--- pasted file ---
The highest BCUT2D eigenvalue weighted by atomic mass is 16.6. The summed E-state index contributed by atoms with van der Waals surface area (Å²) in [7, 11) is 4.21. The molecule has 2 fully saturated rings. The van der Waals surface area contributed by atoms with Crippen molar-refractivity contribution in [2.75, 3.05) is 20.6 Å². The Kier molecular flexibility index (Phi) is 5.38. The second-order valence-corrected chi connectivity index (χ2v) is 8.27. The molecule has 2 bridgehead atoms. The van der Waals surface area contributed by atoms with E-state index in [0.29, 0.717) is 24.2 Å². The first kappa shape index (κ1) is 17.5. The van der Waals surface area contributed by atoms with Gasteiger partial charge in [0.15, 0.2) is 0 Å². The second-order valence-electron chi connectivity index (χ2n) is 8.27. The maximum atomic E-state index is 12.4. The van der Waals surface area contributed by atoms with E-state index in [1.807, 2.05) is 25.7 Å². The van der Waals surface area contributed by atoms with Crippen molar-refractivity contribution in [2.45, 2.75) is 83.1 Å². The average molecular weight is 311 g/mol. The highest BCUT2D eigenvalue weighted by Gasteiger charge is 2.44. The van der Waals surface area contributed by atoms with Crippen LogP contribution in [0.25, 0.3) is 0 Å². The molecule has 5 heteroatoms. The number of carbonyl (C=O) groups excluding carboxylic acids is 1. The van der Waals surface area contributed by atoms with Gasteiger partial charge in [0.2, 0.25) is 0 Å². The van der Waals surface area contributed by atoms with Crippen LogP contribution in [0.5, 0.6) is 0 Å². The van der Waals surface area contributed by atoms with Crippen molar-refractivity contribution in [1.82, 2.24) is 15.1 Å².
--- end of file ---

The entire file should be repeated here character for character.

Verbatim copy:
The highest BCUT2D eigenvalue weighted by atomic mass is 16.6. The summed E-state index contributed by atoms with van der Waals surface area (Å²) in [7, 11) is 4.21. The molecule has 2 fully saturated rings. The van der Waals surface area contributed by atoms with Crippen molar-refractivity contribution in [2.75, 3.05) is 20.6 Å². The Kier molecular flexibility index (Phi) is 5.38. The second-order valence-corrected chi connectivity index (χ2v) is 8.27. The molecule has 2 bridgehead atoms. The van der Waals surface area contributed by atoms with E-state index in [0.29, 0.717) is 24.2 Å². The first kappa shape index (κ1) is 17.5. The van der Waals surface area contributed by atoms with Gasteiger partial charge in [0.15, 0.2) is 0 Å². The second-order valence-electron chi connectivity index (χ2n) is 8.27. The maximum atomic E-state index is 12.4. The van der Waals surface area contributed by atoms with E-state index in [1.807, 2.05) is 25.7 Å². The van der Waals surface area contributed by atoms with Crippen molar-refractivity contribution in [2.45, 2.75) is 83.1 Å². The average molecular weight is 311 g/mol. The highest BCUT2D eigenvalue weighted by Gasteiger charge is 2.44. The van der Waals surface area contributed by atoms with Crippen LogP contribution in [0.25, 0.3) is 0 Å². The molecule has 5 heteroatoms. The number of carbonyl (C=O) groups excluding carboxylic acids is 1. The van der Waals surface area contributed by atoms with Gasteiger partial charge in [0.2, 0.25) is 0 Å². The van der Waals surface area contributed by atoms with Crippen LogP contribution in [0.5, 0.6) is 0 Å². The van der Waals surface area contributed by atoms with Crippen molar-refractivity contribution in [1.82, 2.24) is 15.1 Å².